Yes the first Internet connected, Android-based TV will come from a Swedish company uniquely named People of Lava – which is also reportedly the first TV to be built in Sweden for several decades (presuming the units are ultimately built in Sweden).Not that other company names aren’t “unique” mind you, but I think in this particular case extra credit is due.The name, as the company explains “signifies the emphasis on the company’s greatest resource – its People, who live the spirit of drive and innovation of the company.”Going beyond the company name, the People of Lava may have also embraced an apropos phrase: “A Window to the World.”For obvious reasons this statement is fitting because, metaphorically speaking, it opens up a “window” to the (virtual) world through social networks, email, potentially voice/video calls, etc; these TVs however might also foreshadow a potential direction for connected TVs.
In most respects the market for connected TVs is just starting to develop (some countries like Japan aside).Many critical issues remain and numerous more wait just in the periphery; issues such as connectivity (Ethernet or Wi-Fi and if we look further down others like G.hn, HomePNA, MoCA, Powerline), system resources and hardware (e.g. CPUs, GPUs, bus speeds, memory, etc), and software (applications, media/web browsers, operating systems, etc).If we distill all of these issues down to a basic, elemental level, a common question begins to emerge: what will it mean to have a connected TV?
This question isn’t meant to have any philosophical undertones nor is it intended to elicit a “duh” response; rather it raises fundamental issues such as usage models, feature sets, and services.In other words will the connected TV begin taking on roles more closely associated with other devices such as computers, phones, game consoles, video players, etc or will it carve its own unique niche?As one might presume expectations indeed run the gamut – helping to explain this wide breadth of opinions one can point to existing models and traits more unique to the TV itself.As TV manufacturers and consumers alike begin to employ verbiage such as apps, widgets, social networking, email, streaming video, etc, in their dialogues comparisons to existing models and platforms are inevitable.While associations to the mobile market (as the case will be with Android) breeds familiarity it also potentially lends itself to unrealistic expectations. It is very likely that the number and variety of applications designed for the TV platform will pale in comparison to the mobile markets.Principally the user interface and functionality between the two platforms are disparate enough to warrant separate software pools – one is a communication device (small screen) first and the other is entertainment centric with a “lean back” approach (the computer often cited as “lean forward”).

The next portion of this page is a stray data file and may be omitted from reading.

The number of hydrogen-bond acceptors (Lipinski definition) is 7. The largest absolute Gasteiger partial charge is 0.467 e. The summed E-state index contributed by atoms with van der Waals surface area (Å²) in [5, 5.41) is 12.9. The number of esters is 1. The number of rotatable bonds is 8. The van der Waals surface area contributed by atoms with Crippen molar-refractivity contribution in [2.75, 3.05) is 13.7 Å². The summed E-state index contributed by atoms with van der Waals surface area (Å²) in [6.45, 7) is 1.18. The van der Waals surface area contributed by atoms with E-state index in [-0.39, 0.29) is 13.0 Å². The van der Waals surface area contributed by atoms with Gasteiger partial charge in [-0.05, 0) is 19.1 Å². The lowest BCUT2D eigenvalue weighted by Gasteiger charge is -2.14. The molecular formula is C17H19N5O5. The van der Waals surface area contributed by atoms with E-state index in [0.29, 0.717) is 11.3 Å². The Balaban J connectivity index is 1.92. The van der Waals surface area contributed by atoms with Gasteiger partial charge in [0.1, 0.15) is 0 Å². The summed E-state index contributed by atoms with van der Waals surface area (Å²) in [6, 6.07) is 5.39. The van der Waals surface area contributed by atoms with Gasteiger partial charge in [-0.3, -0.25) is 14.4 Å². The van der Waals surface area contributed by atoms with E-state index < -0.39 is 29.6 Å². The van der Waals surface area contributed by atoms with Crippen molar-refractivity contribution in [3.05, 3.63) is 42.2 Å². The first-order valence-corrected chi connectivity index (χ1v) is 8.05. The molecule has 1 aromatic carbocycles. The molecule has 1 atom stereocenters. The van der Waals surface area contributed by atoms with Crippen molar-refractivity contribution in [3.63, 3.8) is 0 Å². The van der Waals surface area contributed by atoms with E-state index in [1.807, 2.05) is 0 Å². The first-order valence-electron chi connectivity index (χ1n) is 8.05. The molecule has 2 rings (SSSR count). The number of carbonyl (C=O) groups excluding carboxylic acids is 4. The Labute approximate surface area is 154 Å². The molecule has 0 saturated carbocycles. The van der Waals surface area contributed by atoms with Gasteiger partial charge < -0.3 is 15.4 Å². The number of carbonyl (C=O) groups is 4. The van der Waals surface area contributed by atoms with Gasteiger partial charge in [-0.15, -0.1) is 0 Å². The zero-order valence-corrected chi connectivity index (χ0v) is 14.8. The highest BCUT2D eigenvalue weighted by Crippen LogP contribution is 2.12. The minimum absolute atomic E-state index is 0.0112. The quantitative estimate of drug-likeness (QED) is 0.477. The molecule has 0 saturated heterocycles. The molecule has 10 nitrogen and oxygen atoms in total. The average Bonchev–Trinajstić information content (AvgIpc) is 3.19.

Another consideration is the length of service life – TVs in general have a much longer lifespan in the home than mobile or computing devices.With this facet in mind the hardware in TVs will play a more significant role in the user experience a few years down the road.Consumers are generally unaccustomed to obsolescence when it comes to their TVs - even for terrestrial TV viewers converter boxes can support analog sets for analog shut offs.If applications for the TV start to engender generations of connected TVs, this could give rise to a fractionated installed base for a lengthy period of time given the longer lifecycles.This might lead to breakout boxes or greater reliance on other devices like game consoles, Blu-ray players, nettops, or other connected “boxes.”While this would allow consumers to more economically “upgrade” their televisions, the user experience might be less streamlined (e.g. have to switch inputs to access the box).Should this come to fruition the pay-TV operators might have an advantage as they begin adding many of these similar services/features through their STBs.
In any event, People of Lava has taken a significant, albeit relatively small (due to size of the company’s presence) step forward in the connected TV space.The inclusion of a wireless keyboard and pointer/mouse peripherals are also indicative of a forward looking thought process.While a great deal of uncertainty still surrounds the connected TV, in terms of what it will ultimately include or even how consumers will get connected; what is certain however is that connectivity will continue to grow and become an ever increasingly important feature.The People of Lava might very well provide customers a “Window to the (Virtual) World” per their tagline with their connected TV, but this step might also provide us a small glimpse through a “window” looking out towards the future of the connected television as well.